"It's equally important to think beyond the current provisions of AGOA and look for new and innovative initiatives that will help to bring Africa increasingly into the global economic community.  And just as AGOA was an innovation 12 years ago, I think there are innovations that can be brought to bear in expanding AGOA and making it even more relevant."

I think the most important point that one could take away from his remarks is the last one, the need to find "new and innovative initiatives" to help bring Africa into the global economic community.  The Wilson Center is currently leading an effort to support this, in partnership with a Washington-based consulting firm specializing in international trade and investment issues, Manchester Trade. This effort will bring together a vast array of stakeholders in U.S./Africa trade and investment with the goal of strategically formulating a new, comprehensive and coordinated economic policy towards Africa.  Those stakeholders include federal government agency representatives from Department of State, U.S. Agency for International Development (USAID), Department of Commerce, National Security Council, U.S. Trade Office, Overseas Private Insurance Corporation, and Export-Import Bank; the U.S. Congress; private sector companies including the Chamber of Commerce; non-governmental organizations like the Corporate Council on Africa, the Whitaker Group,  Brookings Institute's African Growth Initiative, and Manchester Trade; the African diplomatic corps; and African entrepreneurs.

Much is already being done, or thought about, by each of these entities.  The U.S. Trade Representative is negotiating Bilateral Investment Treaties [BITs], while the National Security Council is coordinating efforts to deepen ties to the African Union and East African Community as a pilot for relations with the other Regional Economic Communities. USAID has founded a Private Capital Group for Africa Partners Forum, which will serve as "a platform to facilitate greater investment [to] support key development objectives in Africa."  The Department of Commerce has launched its "Doing Business in Africa" initiative.  The Export Import Bank and OPIC continue to utilize their current funding levels to aggressively benefit those keen on investing in the region.  On the private sector front, while policy ideas come from various sources, Corporate Council on Africa is undertaking a review of U.S. - Africa economic policies to be published shortly.  Congress has passed the "Increasing American Jobs Through Greater Exports to Africa Act," and is already discussing ways to renew and/or enhance AGOA before it lapses in 2015.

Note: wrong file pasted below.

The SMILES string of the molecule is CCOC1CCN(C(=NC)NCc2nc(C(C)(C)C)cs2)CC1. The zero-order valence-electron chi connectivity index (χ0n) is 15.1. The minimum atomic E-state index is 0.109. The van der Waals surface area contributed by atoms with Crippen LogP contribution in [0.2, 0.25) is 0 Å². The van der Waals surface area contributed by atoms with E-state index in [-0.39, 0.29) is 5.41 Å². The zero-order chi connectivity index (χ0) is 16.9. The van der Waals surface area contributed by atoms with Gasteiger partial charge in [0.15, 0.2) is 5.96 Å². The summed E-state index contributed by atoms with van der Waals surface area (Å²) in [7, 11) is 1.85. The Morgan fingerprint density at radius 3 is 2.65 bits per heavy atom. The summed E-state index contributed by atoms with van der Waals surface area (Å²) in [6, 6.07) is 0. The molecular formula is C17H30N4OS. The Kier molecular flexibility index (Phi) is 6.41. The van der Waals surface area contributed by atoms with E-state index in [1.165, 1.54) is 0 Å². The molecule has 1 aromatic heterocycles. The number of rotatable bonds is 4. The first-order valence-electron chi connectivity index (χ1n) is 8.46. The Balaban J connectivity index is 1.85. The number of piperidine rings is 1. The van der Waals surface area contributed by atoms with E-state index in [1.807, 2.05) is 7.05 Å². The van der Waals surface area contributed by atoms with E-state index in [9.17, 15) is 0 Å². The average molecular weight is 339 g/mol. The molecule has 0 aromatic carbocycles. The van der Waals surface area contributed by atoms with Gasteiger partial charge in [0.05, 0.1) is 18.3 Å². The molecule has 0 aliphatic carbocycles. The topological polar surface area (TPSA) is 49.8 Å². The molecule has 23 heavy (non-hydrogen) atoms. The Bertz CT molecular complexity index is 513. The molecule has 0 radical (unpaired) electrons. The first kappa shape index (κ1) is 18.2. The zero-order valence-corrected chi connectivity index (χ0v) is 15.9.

What is greatly needed is synergy of all this efforts, the need to work together to have a focused, comprehensive policy direction that is informed by all legitimate stakeholders and represents a common vision.  It needs to be anchored in a legislative base and not to be piecemeal.  To do this, we believe, strong Presidential leadership is needed.  The Wilson Center and Manchester Trade are suggesting just that.  In June 2013, a series of AGOA-related events in Ethiopia could present the U.S. with just the unparalleled opportunity it needs.  In Addis, America and Africa could seal a mutually-beneficial trade and investment deal that could impact generations.  The key to achieving this lofty goal may lie in the U.S. President's physical presence at the 2013 AGOA Forum.  If the U.S. Government and Addis were to coordinate invitation of key heads of state, the African Union chairperson, and also secretaries general of regional bodies, President Barack Obama would have an almost tailor-made platform from which to launch a New Deal for Africa that incorporates a new economic policy.

Related Program

Africa Program

The Africa Program works to address the most critical issues facing Africa and US-Africa relations, build mutually beneficial US-Africa relations, and enhance knowledge and understanding about Africa in the United States. The Program achieves its mission through in-depth research and analyses, public discussion, working groups, and briefings that bring together policymakers, practitioners, and subject matter experts to analyze and offer practical options for tackling key challenges in Africa and in US-Africa relations.    Read more